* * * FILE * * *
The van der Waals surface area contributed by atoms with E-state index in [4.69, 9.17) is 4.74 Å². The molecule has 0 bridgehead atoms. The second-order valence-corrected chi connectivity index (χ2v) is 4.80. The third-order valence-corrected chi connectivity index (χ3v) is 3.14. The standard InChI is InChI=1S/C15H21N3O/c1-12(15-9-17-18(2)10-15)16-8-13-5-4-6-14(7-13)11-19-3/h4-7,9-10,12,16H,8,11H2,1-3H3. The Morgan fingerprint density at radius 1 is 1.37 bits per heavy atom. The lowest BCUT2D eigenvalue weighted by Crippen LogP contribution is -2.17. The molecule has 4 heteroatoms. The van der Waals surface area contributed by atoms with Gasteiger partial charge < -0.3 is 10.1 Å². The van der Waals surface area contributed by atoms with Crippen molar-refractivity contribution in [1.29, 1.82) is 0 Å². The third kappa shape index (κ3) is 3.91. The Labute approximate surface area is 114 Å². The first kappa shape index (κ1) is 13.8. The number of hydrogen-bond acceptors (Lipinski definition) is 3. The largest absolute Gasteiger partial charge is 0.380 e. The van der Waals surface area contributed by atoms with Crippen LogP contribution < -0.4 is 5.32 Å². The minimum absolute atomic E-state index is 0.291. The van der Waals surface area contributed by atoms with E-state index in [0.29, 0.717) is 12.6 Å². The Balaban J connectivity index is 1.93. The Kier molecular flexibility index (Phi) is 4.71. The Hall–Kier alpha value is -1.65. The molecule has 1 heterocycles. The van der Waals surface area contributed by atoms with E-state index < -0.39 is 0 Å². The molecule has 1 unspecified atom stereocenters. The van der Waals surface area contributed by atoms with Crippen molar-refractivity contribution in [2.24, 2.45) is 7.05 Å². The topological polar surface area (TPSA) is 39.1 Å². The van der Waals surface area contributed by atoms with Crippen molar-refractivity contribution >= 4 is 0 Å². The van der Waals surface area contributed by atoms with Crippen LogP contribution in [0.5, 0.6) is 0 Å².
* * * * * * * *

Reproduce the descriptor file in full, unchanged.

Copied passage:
The van der Waals surface area contributed by atoms with E-state index in [4.69, 9.17) is 4.74 Å². The molecule has 0 bridgehead atoms. The second-order valence-corrected chi connectivity index (χ2v) is 4.80. The third-order valence-corrected chi connectivity index (χ3v) is 3.14. The standard InChI is InChI=1S/C15H21N3O/c1-12(15-9-17-18(2)10-15)16-8-13-5-4-6-14(7-13)11-19-3/h4-7,9-10,12,16H,8,11H2,1-3H3. The Morgan fingerprint density at radius 1 is 1.37 bits per heavy atom. The lowest BCUT2D eigenvalue weighted by Crippen LogP contribution is -2.17. The molecule has 4 heteroatoms. The van der Waals surface area contributed by atoms with Gasteiger partial charge < -0.3 is 10.1 Å². The van der Waals surface area contributed by atoms with Crippen molar-refractivity contribution in [1.29, 1.82) is 0 Å². The third kappa shape index (κ3) is 3.91. The Labute approximate surface area is 114 Å². The first kappa shape index (κ1) is 13.8. The number of hydrogen-bond acceptors (Lipinski definition) is 3. The largest absolute Gasteiger partial charge is 0.380 e. The van der Waals surface area contributed by atoms with Crippen LogP contribution < -0.4 is 5.32 Å². The minimum absolute atomic E-state index is 0.291. The van der Waals surface area contributed by atoms with E-state index in [0.29, 0.717) is 12.6 Å². The Balaban J connectivity index is 1.93. The Kier molecular flexibility index (Phi) is 4.71. The Hall–Kier alpha value is -1.65. The molecule has 1 heterocycles. The van der Waals surface area contributed by atoms with E-state index < -0.39 is 0 Å². The molecule has 1 unspecified atom stereocenters. The van der Waals surface area contributed by atoms with Crippen molar-refractivity contribution in [2.24, 2.45) is 7.05 Å². The topological polar surface area (TPSA) is 39.1 Å². The van der Waals surface area contributed by atoms with Crippen molar-refractivity contribution >= 4 is 0 Å². The van der Waals surface area contributed by atoms with Crippen LogP contribution in [0.5, 0.6) is 0 Å².